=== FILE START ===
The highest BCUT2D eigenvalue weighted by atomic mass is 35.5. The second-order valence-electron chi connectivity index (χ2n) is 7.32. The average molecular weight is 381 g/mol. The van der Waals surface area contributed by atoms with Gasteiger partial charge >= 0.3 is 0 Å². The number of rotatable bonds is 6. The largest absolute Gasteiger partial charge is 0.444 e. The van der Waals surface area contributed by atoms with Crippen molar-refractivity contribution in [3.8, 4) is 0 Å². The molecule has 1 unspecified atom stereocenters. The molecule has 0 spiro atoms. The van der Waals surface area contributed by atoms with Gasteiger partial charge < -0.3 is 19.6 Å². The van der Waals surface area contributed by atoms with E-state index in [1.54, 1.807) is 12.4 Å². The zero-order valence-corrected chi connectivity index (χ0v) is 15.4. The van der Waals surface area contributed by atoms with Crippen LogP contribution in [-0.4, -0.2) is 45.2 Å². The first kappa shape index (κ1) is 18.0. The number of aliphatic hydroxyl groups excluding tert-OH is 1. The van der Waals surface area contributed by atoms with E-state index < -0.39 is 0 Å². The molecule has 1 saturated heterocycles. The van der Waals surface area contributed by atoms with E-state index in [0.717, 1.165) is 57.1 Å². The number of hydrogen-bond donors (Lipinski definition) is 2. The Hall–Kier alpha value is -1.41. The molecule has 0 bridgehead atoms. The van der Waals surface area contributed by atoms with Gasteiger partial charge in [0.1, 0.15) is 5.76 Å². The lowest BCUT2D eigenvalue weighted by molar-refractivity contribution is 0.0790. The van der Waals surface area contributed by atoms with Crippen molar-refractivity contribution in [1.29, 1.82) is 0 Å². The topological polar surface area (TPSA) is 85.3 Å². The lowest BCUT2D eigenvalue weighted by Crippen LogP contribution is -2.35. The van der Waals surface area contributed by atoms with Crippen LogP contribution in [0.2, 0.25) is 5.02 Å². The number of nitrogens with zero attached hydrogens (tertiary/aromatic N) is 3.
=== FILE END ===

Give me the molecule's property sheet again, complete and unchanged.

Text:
The highest BCUT2D eigenvalue weighted by atomic mass is 35.5. The second-order valence-electron chi connectivity index (χ2n) is 7.32. The average molecular weight is 381 g/mol. The van der Waals surface area contributed by atoms with Gasteiger partial charge >= 0.3 is 0 Å². The number of rotatable bonds is 6. The largest absolute Gasteiger partial charge is 0.444 e. The van der Waals surface area contributed by atoms with Crippen molar-refractivity contribution in [3.8, 4) is 0 Å². The molecule has 1 unspecified atom stereocenters. The molecule has 0 spiro atoms. The van der Waals surface area contributed by atoms with Gasteiger partial charge < -0.3 is 19.6 Å². The van der Waals surface area contributed by atoms with E-state index in [1.54, 1.807) is 12.4 Å². The zero-order valence-corrected chi connectivity index (χ0v) is 15.4. The van der Waals surface area contributed by atoms with Crippen LogP contribution in [-0.4, -0.2) is 45.2 Å². The first kappa shape index (κ1) is 18.0. The number of aliphatic hydroxyl groups excluding tert-OH is 1. The van der Waals surface area contributed by atoms with E-state index < -0.39 is 0 Å². The molecule has 1 saturated heterocycles. The van der Waals surface area contributed by atoms with E-state index in [0.717, 1.165) is 57.1 Å². The number of hydrogen-bond donors (Lipinski definition) is 2. The Hall–Kier alpha value is -1.41. The molecule has 0 bridgehead atoms. The van der Waals surface area contributed by atoms with Gasteiger partial charge in [0.1, 0.15) is 5.76 Å². The lowest BCUT2D eigenvalue weighted by molar-refractivity contribution is 0.0790. The van der Waals surface area contributed by atoms with Crippen molar-refractivity contribution in [1.29, 1.82) is 0 Å². The topological polar surface area (TPSA) is 85.3 Å². The lowest BCUT2D eigenvalue weighted by Crippen LogP contribution is -2.35. The van der Waals surface area contributed by atoms with Crippen LogP contribution in [0.2, 0.25) is 5.02 Å². The number of nitrogens with zero attached hydrogens (tertiary/aromatic N) is 3.